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Exploring the emotions of a fan and dealing with falling short of expectations

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NCAA Basketball: NCAA Tournament-Second Round-Tennessee vs Loyola Chicago Tim Heitman-USA TODAY Sports

One would assume that when you reach 63 years of age that 40-plus years of adulthood would lend itself to a better understanding of people, situations, why things happen. In theory, as we get older we get smarter, right?

Actually, at least in my case, I have more questions than answers, less patience than I should and probably less tolerance for people who have things completely figured. I used to be a black and white, no gray area guy. One way or another was the answer. Not so much anymore.

Enter the wide, wide world of sports. Or in this case, University of Tennessee sports. Or big time college athletics with big time money and expectations.

Sports fans are pretty much the same all over the country. Fan is short for the word fanatic. I spent most of my life in Wisconsin where Green Bay Packers’ fans start in the womb. My guess is UT fans aren’t much different. Packer season tickets are in the will or you are on a waiting list of 160,000.

Winning championships is where the bar is set. Or at least, you better win the the, conference, beat the Bears, Vikings, Lions each year and make the playoffs.

I appreciate the passion that Vols’ fans have for their teams. Fans’ emotions rise and fall with wins and losses, coaches and players. The passion for your team brings joy, anger, apathy, sadness and the “wait until next year” (until recently, insert Cubs’ fans here) mantra.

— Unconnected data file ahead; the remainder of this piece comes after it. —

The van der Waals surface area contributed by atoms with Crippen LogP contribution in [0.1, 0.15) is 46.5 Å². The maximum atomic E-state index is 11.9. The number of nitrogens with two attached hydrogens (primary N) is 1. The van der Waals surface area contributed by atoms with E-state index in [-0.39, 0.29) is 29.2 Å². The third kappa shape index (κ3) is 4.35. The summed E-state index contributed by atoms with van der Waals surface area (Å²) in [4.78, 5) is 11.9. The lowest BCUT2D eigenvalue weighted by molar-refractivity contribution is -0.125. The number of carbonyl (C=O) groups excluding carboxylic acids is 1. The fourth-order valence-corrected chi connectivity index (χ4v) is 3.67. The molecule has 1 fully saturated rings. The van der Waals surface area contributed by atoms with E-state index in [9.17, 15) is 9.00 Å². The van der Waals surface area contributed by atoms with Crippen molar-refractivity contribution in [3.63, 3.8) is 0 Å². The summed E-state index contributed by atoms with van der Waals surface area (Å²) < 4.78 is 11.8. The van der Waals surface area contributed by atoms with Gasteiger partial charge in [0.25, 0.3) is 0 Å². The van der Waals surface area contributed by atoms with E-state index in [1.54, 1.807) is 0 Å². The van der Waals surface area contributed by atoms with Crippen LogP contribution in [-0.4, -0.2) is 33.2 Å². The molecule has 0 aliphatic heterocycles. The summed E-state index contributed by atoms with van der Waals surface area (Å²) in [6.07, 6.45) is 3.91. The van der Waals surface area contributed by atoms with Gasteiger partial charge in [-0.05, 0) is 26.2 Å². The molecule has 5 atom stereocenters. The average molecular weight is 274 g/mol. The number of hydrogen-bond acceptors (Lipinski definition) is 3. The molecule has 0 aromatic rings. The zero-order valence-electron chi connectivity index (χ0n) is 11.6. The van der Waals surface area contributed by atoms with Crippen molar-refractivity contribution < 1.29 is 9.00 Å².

Here’s my question. Do we set the bar too high and anything less than championships means nothing? Imagine your boss expecting perfection each day. No sick days. No sick kids or relatives. No personal problems. You better win every day. No excuses for not being on top. Sounds a bit extreme, doesn’t it? Don’t ever falter or make mistakes or you are out. Or criticized day after day in every medium available.

Many Division One universities would love to taste the success that UT sports teams have had in recent years. But winning is the bottom line. Don’t lose in the second round. Win the conference. Beat the right teams. Be sure you win as many championships as the previous legendary coach.

We had a guy name Lombardi in the 60s. It took until the 90s to start to win after he left. Thirty years of nothing. Coaches were Devine, Starr, Gregg, Infante, etc. Starr was there for 9 years as the head coach. You had a lady name Summit and a guy named Manning.

The question, and I have many, is can the current coaches and players measure up? Where is the bar set? Is it realistic? Is it surprising that a coach defends his/her players with the same type of passion fans display? Does changing coaches guarantee the only thing fans want — championships?

Think about it. Getting older just leaves you with more questions I guess.